Fifth Former Whiting Employee Sentenced in Patient Abuse Case

NBC Connecticut Investigates broke the story of alleged patient abuse at Whiting Forensic Hospital two years ago

A fifth person has been sentenced time behind bars in a high-profile patient abuse case broken by NBC Connecticut Investigates two years ago.

A former caregiver at the state’s maximum security psychiatric facility received a two year sentence, suspended after three months.

Clayton Davis made a plea agreement where he could have received up to six months in jail for his crimes.

Instead, he got half that amount because he had never been in trouble with the law before, and his actions were judged less severe than those of his co-workers.

Clayton Davis was facing five charges of cruelty to persons in connection with the systematic abuse he and fellow Whiting Forensic Hospital employees were seen on video giving to longtime patient Bill Shehadi two years ago.

Prosecutors say Davis did not kick, spit at, or put a dirty mop on Shehadi’s head, as others were accused – but that he did wake the patient up out of a dead sleep and stuck a flashlight in his face.

“His mouth is wide open, his eyes are wide open and his hands are raised toward the light that Mr. Davis is shining in his face, clearly this is done in the state’s impression, to torment Mr. Shehadi,” said prosecutor Jeffrey Doskas.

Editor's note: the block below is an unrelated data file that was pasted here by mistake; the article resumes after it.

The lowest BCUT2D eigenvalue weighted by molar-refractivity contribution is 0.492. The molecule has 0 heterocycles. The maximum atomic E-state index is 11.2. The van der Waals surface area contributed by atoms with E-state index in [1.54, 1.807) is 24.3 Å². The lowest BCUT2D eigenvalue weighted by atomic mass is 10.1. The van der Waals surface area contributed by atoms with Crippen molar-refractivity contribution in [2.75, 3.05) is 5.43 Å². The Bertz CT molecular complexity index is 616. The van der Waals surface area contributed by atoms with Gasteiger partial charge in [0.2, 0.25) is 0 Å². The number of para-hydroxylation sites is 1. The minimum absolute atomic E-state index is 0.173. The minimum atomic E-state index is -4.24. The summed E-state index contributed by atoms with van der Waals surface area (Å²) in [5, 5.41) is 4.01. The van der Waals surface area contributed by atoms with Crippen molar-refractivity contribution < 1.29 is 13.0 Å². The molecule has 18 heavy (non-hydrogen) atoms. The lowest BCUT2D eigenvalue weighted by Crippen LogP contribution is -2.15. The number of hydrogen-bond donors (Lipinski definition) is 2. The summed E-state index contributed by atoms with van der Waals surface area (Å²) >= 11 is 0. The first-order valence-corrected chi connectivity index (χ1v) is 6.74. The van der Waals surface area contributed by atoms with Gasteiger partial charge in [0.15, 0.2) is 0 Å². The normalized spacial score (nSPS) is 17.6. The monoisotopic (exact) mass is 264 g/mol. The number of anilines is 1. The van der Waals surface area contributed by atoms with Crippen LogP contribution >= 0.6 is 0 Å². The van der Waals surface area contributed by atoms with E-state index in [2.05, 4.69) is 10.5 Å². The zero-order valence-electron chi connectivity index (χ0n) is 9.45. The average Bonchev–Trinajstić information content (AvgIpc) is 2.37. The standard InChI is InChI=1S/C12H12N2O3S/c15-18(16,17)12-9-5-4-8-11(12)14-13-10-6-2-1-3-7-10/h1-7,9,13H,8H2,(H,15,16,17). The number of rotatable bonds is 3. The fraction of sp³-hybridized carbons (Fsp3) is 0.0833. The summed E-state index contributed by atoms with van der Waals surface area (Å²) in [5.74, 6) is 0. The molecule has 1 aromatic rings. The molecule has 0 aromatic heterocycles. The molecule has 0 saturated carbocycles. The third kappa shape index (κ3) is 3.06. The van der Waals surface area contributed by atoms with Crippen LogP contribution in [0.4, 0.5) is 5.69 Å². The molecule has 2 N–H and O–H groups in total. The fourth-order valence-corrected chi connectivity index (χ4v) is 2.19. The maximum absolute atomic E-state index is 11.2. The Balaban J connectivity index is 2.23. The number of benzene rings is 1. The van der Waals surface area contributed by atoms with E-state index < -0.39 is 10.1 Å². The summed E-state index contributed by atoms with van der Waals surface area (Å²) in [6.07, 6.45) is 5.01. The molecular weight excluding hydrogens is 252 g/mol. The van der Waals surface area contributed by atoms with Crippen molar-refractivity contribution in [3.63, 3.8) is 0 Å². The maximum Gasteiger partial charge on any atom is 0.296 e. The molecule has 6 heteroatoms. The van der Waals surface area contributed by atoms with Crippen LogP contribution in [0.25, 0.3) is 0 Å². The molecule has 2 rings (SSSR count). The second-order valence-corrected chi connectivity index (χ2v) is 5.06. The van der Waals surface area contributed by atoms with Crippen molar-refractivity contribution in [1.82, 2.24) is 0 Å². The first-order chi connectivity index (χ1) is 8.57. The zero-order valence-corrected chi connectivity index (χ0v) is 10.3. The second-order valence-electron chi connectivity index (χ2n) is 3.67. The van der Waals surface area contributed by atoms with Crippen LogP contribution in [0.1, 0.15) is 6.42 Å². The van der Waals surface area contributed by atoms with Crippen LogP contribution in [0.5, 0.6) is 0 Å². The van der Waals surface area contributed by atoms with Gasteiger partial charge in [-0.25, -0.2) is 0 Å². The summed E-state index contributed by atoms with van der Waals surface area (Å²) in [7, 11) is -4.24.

Davis admitted what he did was wrong, and asked the judge to give him less than the six month maximum jail sentence that his plea deal called for.

“I would just like to say that I’m sorry for what I did I made a bad judgment and if you could be lenient with me, I promise you I will never ever get myself in a situation like this no more,” said Davis.

Even Davis’ wife told the court her husband made a big mistake.

“Just please be lenient with him. He's a good person, and he's very shameful of what he did, and I am ashamed, because I am in the same field as my husband,” she said.

In the end, Judge Maureen Keegan said Davis needed to do some jail time, but less than the six month maximum from his plea agreement.

“The people that you have their care entrusted to you, deserves your highest attention, and your actions in accordance with the law, and what is morally right, every time they are with you,” said Keegan.

With Davis’ sentence, half of the 10 people arrested in the Whiting abuse case have been put behind bars. Two others are awaiting their sentences, and three others still have their cases working through the court system.

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